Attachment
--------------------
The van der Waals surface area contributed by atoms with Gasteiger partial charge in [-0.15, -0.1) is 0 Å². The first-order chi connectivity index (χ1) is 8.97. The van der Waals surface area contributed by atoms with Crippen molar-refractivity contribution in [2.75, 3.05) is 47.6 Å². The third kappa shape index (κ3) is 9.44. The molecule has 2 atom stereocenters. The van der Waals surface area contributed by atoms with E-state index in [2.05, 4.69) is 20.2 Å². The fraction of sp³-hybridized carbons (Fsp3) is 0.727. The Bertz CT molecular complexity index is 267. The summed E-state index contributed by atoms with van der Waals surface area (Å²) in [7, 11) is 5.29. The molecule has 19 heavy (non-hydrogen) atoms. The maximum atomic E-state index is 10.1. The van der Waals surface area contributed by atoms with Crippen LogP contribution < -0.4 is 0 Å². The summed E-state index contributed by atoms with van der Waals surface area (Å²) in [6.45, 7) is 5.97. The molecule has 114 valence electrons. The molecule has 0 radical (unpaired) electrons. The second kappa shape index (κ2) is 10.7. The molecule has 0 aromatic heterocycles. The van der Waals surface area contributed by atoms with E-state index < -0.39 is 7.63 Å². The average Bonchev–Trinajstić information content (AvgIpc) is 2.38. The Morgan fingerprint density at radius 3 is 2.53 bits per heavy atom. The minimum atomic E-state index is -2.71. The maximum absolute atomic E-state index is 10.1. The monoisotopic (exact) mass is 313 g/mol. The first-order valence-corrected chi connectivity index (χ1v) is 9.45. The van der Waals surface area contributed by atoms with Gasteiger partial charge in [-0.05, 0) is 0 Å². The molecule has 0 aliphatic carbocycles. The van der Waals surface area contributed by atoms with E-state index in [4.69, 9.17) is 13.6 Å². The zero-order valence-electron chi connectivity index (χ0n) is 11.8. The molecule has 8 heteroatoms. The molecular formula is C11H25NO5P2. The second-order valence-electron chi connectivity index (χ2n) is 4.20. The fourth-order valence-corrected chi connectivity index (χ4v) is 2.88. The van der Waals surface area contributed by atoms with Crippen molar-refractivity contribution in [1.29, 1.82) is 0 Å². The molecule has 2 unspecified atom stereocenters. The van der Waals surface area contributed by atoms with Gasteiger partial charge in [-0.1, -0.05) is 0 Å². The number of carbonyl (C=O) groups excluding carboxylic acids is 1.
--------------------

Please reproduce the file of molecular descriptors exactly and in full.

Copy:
The van der Waals surface area contributed by atoms with Gasteiger partial charge in [-0.15, -0.1) is 0 Å². The first-order chi connectivity index (χ1) is 8.97. The van der Waals surface area contributed by atoms with Crippen molar-refractivity contribution in [2.75, 3.05) is 47.6 Å². The third kappa shape index (κ3) is 9.44. The molecule has 2 atom stereocenters. The van der Waals surface area contributed by atoms with E-state index in [2.05, 4.69) is 20.2 Å². The fraction of sp³-hybridized carbons (Fsp3) is 0.727. The Bertz CT molecular complexity index is 267. The summed E-state index contributed by atoms with van der Waals surface area (Å²) in [7, 11) is 5.29. The molecule has 19 heavy (non-hydrogen) atoms. The maximum atomic E-state index is 10.1. The van der Waals surface area contributed by atoms with Crippen LogP contribution < -0.4 is 0 Å². The summed E-state index contributed by atoms with van der Waals surface area (Å²) in [6.45, 7) is 5.97. The molecule has 114 valence electrons. The molecule has 0 radical (unpaired) electrons. The second kappa shape index (κ2) is 10.7. The molecule has 0 aromatic heterocycles. The van der Waals surface area contributed by atoms with E-state index < -0.39 is 7.63 Å². The average Bonchev–Trinajstić information content (AvgIpc) is 2.38. The Morgan fingerprint density at radius 3 is 2.53 bits per heavy atom. The minimum atomic E-state index is -2.71. The maximum absolute atomic E-state index is 10.1. The monoisotopic (exact) mass is 313 g/mol. The first-order valence-corrected chi connectivity index (χ1v) is 9.45. The van der Waals surface area contributed by atoms with Gasteiger partial charge in [-0.05, 0) is 0 Å². The molecule has 0 aliphatic carbocycles. The van der Waals surface area contributed by atoms with E-state index in [4.69, 9.17) is 13.6 Å². The zero-order valence-electron chi connectivity index (χ0n) is 11.8. The molecule has 8 heteroatoms. The molecular formula is C11H25NO5P2. The second-order valence-electron chi connectivity index (χ2n) is 4.20. The fourth-order valence-corrected chi connectivity index (χ4v) is 2.88. The van der Waals surface area contributed by atoms with Crippen molar-refractivity contribution in [1.29, 1.82) is 0 Å². The molecule has 2 unspecified atom stereocenters. The van der Waals surface area contributed by atoms with Gasteiger partial charge in [-0.1, -0.05) is 0 Å². The number of carbonyl (C=O) groups excluding carboxylic acids is 1.